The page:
The Secret Language Code
From the page: “PENNEBAKER: … In the 1980s, my students and I discovered that if people were asked to write about emotional upheavals, their physical health improved. Apparently, putting emotional experiences into language changed the ways people thought about their upheavals. In an attempt to better understand the power of writing, we developed a computerized text analysis program to determine how language use might predict later health improvements. In other words, I wanted to find if there was a healthy way to write.
Much to my surprise, I soon discovered that the ways people used pronouns in their essays predicted whose health would improve the most. Specifically, those people who benefited the most from writing changed in their pronoun use from one essay to another. Pronouns were reflecting people’s abilities to change perspective.
As I pondered these findings, I started looking at how people used pronouns in other texts — blogs, emails, speeches, class writing assignments, and natural conversation. Remarkably, how people used pronouns was correlated with almost everything I studied. For example, use of first-person singular pronouns (I, me, my) was consistently related to gender, age, social class, honesty, status, personality, and much more. Although the findings were often robust, people in daily life were unable to pick them up when reading or listening to others. It was almost as if there was a secret world of pronouns that existed outside our awareness.
COOK: What would make you think that the use of pronouns would be meaningful?
PENNEBAKER: Never in a million years would I have thought that pronouns would be a worthwhile research topic. I ran study after study and initially found large and unexpected differences between people in their pronoun use. In hindsight, I think I ignored the findings because they didn’t make sense. One day, I lined up about five experiments that I had conducted and every one revealed the same effects. It was that day that I finally admitted to myself that pronouns must be meaningful.
COOK: What differences have you found between men and women?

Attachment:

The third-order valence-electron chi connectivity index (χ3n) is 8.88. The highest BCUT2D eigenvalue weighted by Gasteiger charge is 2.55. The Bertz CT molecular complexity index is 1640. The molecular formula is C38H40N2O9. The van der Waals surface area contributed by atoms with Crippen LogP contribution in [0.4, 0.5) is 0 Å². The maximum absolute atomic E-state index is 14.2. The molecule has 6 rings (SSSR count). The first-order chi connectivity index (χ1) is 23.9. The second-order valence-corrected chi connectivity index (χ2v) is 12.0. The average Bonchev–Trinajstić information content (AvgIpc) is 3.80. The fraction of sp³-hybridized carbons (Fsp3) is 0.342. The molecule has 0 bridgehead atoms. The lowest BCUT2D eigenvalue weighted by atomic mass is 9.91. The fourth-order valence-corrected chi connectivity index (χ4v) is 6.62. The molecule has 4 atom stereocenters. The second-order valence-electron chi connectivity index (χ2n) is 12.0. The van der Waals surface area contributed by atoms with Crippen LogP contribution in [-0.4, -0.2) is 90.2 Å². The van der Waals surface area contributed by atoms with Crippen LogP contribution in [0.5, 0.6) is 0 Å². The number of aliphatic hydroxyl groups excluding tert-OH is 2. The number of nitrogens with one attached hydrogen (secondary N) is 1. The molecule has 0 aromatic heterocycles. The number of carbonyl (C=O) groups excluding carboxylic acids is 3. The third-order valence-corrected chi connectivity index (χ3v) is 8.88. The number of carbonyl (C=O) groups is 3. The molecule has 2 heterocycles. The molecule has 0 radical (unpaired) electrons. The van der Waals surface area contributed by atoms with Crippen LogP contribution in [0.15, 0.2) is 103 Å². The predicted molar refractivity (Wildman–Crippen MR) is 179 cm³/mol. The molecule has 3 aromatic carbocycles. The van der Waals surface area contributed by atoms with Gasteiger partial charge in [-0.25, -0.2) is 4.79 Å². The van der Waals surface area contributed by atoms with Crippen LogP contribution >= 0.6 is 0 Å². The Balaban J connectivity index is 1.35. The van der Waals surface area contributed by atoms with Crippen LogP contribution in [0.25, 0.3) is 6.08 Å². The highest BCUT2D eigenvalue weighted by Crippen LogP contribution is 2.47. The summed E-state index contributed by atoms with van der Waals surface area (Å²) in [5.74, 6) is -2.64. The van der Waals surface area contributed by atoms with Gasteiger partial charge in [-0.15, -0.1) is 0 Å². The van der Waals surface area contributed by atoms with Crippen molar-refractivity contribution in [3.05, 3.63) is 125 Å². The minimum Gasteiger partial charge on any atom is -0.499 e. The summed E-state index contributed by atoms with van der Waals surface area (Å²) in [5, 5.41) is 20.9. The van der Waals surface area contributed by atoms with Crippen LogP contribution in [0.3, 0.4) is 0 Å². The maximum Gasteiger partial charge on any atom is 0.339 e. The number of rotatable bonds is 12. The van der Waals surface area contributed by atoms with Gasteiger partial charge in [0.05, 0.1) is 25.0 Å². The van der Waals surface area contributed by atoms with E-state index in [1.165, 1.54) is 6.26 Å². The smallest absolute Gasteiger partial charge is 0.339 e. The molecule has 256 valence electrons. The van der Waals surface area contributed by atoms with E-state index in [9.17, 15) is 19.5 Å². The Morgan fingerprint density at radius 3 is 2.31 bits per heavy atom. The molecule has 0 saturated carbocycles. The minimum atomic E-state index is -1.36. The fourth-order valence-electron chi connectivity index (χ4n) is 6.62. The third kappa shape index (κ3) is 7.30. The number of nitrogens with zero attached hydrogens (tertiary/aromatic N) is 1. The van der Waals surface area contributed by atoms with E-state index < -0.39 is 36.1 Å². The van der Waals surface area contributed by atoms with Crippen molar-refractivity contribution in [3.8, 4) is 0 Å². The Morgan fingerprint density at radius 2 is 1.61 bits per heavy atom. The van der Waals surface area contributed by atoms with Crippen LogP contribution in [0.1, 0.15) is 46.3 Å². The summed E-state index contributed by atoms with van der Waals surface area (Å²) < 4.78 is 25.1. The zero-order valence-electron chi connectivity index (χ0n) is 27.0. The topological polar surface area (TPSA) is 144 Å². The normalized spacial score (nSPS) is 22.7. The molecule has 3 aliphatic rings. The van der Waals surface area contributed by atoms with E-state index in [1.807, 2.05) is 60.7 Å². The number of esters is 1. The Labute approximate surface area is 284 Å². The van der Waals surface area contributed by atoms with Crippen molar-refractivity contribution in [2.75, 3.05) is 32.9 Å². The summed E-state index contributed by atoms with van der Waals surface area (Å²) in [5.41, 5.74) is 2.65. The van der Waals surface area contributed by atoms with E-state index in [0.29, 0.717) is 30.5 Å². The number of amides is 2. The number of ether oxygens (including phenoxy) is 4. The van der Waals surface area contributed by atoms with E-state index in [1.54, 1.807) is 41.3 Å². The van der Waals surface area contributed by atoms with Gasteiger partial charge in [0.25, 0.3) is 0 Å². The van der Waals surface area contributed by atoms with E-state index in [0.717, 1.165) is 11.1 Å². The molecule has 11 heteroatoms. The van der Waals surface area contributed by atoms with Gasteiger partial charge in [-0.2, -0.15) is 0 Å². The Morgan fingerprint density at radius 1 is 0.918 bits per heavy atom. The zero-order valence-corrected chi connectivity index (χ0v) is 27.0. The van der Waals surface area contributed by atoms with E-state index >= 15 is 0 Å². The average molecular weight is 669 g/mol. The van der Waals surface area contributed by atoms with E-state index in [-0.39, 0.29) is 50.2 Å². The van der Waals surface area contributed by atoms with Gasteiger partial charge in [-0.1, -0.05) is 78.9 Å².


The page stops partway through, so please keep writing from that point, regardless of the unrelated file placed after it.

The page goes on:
PENNEBAKER: Almost everything you think you know is probably wrong. Take this little test. Who uses the following words more, women or men?
1st person singular (I, me, my) 1st person plural (we, us our) articles (a, an, the) emotion words (e.g., happy, sad, love, hate) cognitive words (e.g., because, reason, think, believe) social words (e.g., he, she, friend, cousin)
Most people assume that men use I-words and cognitive words more than women and that women use we-words, emotions, and social words more than men. Bad news. You were right if you guessed that women use social words more. However, women use I-words and cognitive words at far higher rates than men. There are no reliable differences between men and women for use of we-words or emotion words (OK, those were trick questions). And men use articles more than women, when you might guess there’d be no difference.
These differences hold up across written and spoken language and most other languages that we have studied. You can’t help but marvel at the fact that we are all bombarded by words from women and men every day of our lives and most of us have never “heard” these sex differences in language. Part of the problem is that our brains aren’t wired to listen to pronouns, articles, prepositions, and other “junk” words. When we listen to another person, we typically focus on what they are saying rather than how they are saying it.
Men and women use language differently because they negotiate their worlds differently. Across dozens and dozens of studies, women tend to talk more about other human beings. Men, on the other hand, are more interested in concrete objects and things. To talk about human relationships requires social and cognitive words. To talk about concrete objects, you need concrete nouns which typically demand the use of articles.
No matter what your sex, if you have to explain that Sally is leaving her husband because of her new lover, you have to make references to all the actors and you have to do some fairly complex cognitive analyses. If you have to explain why your carburetor in your car is broken, your causal analysis will likely be relatively pallid and will involve referring to concrete nouns.
PENNEBAKER: One of the most fascinating effects I’ve seen in quite awhile is that we can predict people’s college performance reasonably well by simply analyzing their college admissions essays. Across four years, we analyzed the admissions essays of 25,000 students and then tracked their grade point averages (GPAs). Higher GPAs were associated with admission essays that used high rates of nouns and low rates of verbs and pronouns. The effects were surprisingly strong and lasted across all years of college, no matter what the students’ major…”